On the contrary, as he establishes to Catherine quite early in the show, "You're safe here." In this underworld, he claims "no one can hurt you."  This is quite different from the street crime above, and the white-collar crime of Tom's world. Catherine feels safe there, and begins a friendship with Vincent, who reads to her passages from Great Expectations while her wounds heal.

You probably know the rest of the story. Vincent (Ron Perlman) is a survivor too, a strange, hulking lion-man. And he develops a bond with Catherine, an empathic one. So that even once she's healed and returned to the world above (now re-born with purpose as a crusading district attorney...), he is still "bonded" to her.

That synopsis may sound cheesy in a society obsessed with grim, gritty reality in its entertainment, but this is a fantasy after all, and a lovely one at that. Vincent makes for a classic hero, not just physically powerful, but also gentle, intellectual and highly moral. And Catherine, of course, is strong and resourceful.  They make a perfect fantasy (and TV couple).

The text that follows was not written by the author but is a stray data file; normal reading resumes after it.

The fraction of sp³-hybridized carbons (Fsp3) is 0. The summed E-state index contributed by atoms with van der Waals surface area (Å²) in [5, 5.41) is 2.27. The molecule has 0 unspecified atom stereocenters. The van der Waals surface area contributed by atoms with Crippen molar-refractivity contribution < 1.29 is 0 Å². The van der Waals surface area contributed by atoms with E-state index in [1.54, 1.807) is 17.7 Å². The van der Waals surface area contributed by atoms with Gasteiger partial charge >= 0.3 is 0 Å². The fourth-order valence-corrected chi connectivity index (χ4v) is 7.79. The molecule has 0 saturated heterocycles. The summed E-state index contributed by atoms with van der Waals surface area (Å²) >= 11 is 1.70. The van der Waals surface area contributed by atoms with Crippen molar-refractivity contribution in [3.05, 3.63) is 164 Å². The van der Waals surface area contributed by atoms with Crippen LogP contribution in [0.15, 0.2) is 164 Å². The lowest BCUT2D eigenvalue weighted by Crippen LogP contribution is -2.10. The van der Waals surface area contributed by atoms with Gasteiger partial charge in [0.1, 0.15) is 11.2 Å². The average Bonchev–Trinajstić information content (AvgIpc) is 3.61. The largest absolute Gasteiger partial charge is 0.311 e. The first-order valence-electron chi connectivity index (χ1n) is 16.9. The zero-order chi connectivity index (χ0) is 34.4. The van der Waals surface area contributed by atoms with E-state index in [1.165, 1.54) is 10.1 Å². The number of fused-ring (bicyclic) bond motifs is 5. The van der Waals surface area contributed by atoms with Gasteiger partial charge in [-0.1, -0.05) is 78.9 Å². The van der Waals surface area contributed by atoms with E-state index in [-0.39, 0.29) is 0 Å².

But what makes Beauty and the Beast such a wonderful and rewarding viewing experience, even today, isn't just the romance, it's the very world the TV series so carefully forges. Like Star Trek, this is a highly moral universe, one about people who work hard to do the right thing and take care of each other even when it isn't easy to do that. The World Below is a fantasy utopia, in a sense, but Beauty and the Beast crafts a world, like that of the 23rd or 24th Century that viewers can feel good about escaping to.